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Posted on June 7, 2002 (5760) By Rabbi Yissocher Frand | Series: | Level:

These divrei Torah were adapted from the hashkafa portion of Rabbi Yissocher Frand’s Commuter Chavrusah Tapes on the weekly portion: Tape # 235, Cesarean Section Births. Good Shabbos!


Giving the Critic a Taste of His Own Medicine

The pasuk [verse] says, “And if the Kohen examines the Tzoraas and sees that it has spread, he need not (further) examine the yellow hair, the person is Tameh (impure)” [Vayikra 13:36].

The Baal HaTurim points out that there are only two times in the entire Torah where we find this expression “he need not examine” (lo yevaker). The first time is in our parsha. The second time is in Parshas Bechukosai regarding the laws of Temurah (switched sacrifices) “he shall not distinguish (lo yevaker) between good and bad” [Vayikra 27:33].

The Baal HaTurim explains that there is a connection between these two pasukim [verses]: Since the person was guilty of distinguishing between good and bad (by speaking Lashon Horah), therefore the Kohen has no need to examine his Tzoraas symptoms further and can declare him Tameh (impure) immediately. The Baal HaTurim concludes “…for there are 7 reasons that cause Negaim (ritual skin-blemishes) to come”.

This is a classic comment of the Baal HaTurim because it is a riddle. Anyone is welcome to speculate over the meaning of this Baal HaTurim during his or her Shabbos seudah [meal]. My feeling is that the meaning of the Baal HaTurim is the following:

What is the sin of Lashon Horah all about? When we distill Lashon Horah to its basic form, what does it consist of? Basically, Lashon Horah is about criticizing. It is the uncanny ability to look at a person or situation and to find what is wrong — to latch on to the shortcomings and the downside. There is good and bad in all of us. We are not all good and we are not all bad. It is possible to look at a person and say “He’s stingy, he’s this, he’s that, etc.” But that same person also has positive traits. The chronic Lashon Horah speaker never sees these positive traits. He chooses to look at the bad and to criticize. He chooses to examine every person under a microscope and always come to the conclusion that there are faults and shortcomings.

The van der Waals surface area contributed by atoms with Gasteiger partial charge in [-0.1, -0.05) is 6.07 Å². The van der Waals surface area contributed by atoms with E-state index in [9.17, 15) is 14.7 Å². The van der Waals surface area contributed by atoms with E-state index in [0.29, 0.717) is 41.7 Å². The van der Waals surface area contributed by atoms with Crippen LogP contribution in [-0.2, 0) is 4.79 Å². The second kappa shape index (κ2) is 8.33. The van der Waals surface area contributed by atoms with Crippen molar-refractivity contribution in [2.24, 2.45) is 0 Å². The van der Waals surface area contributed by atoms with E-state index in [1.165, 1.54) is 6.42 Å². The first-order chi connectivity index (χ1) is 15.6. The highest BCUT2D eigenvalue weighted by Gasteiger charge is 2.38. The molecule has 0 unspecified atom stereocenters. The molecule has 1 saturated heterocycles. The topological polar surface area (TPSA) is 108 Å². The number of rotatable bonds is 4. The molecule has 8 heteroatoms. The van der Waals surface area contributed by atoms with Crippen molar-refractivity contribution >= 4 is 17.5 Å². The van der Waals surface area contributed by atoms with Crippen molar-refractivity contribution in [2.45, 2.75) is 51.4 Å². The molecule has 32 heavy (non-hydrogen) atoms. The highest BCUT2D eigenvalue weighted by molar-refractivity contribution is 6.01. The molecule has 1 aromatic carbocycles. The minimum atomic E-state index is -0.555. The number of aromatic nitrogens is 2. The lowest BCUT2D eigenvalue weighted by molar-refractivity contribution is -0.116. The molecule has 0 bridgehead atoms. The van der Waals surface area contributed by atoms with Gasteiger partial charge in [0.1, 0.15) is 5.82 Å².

This is the meaning of the Baal HaTurim. When a person transgresses the crime of “You shall not examine between good and bad” (he always examines, always looks for fault and always criticizes), he will be punished measure for measure. He will come to the Kohen and the Torah will instruct the Kohen “Do not examine any further” — rule that he is Tameh on the spot. Let him receive some of his own medicine. Teach the importance of my command “You shall not scrutinize (further)…” to he who always scrutinizes.


Transcribed by David Twersky; Seattle, Washington.
Technical Assistance by Dovid Hoffman; Yerushalayim.

This week’s write-up is adapted from the hashkafa portion of Rabbi Yissochar Frand’s Commuter Chavrusah Torah Tapes on the weekly Torah portion (#235). The corresponding halachic portion for this tape is: Cesarean Section Births. The other halachic portions for Parshas Tazria/Metzora from the Commuter Chavrusah Series are:

  • Tape # 007 – Self-Defense
  • Tape # 051 – Moser: The Dilemma of the Jewish IRS Agent
  • Tape # 094 – Hallel on Yom Ha’Atzmaut?
  • Tape # 142 – Eyeglasses in Halacha
  • Tape # 189 – Mikveh: Tevillah and Chaziza
  • Tape # 279 – Women’s Testimony in Hilchos Niddah
  • Tape # 325 – The Microscope in Halacha
  • Tape # 369 – Bris Millah That Causes Chilul Shabbos
  • Tape # 413 – Speaking Lashon Horah on Baalei Machlokes
  • Tape # 457 – Getting an Aliyah After Childbirth
  • Tape # 501 – Milah and the Sick Baby

New! Yad Yechiel Institute is on-line! Visit http://www.yadyechiel.org !For information via email, you may also write to [email protected]

Tapes or a complete catalogue can be ordered from:

Yad Yechiel Institute
PO Box 511
Owings Mills, MD 21117-0511
Call (410) 358-0416 for further information.


Also Available: Mesorah / Artscroll has published a collection of Rabbi Frand’s essays. The book is entitled:

Rabbi Yissocher Frand: In Print

and is available through your local Hebrew book store or from Project Genesis, 1-410-654-1799.


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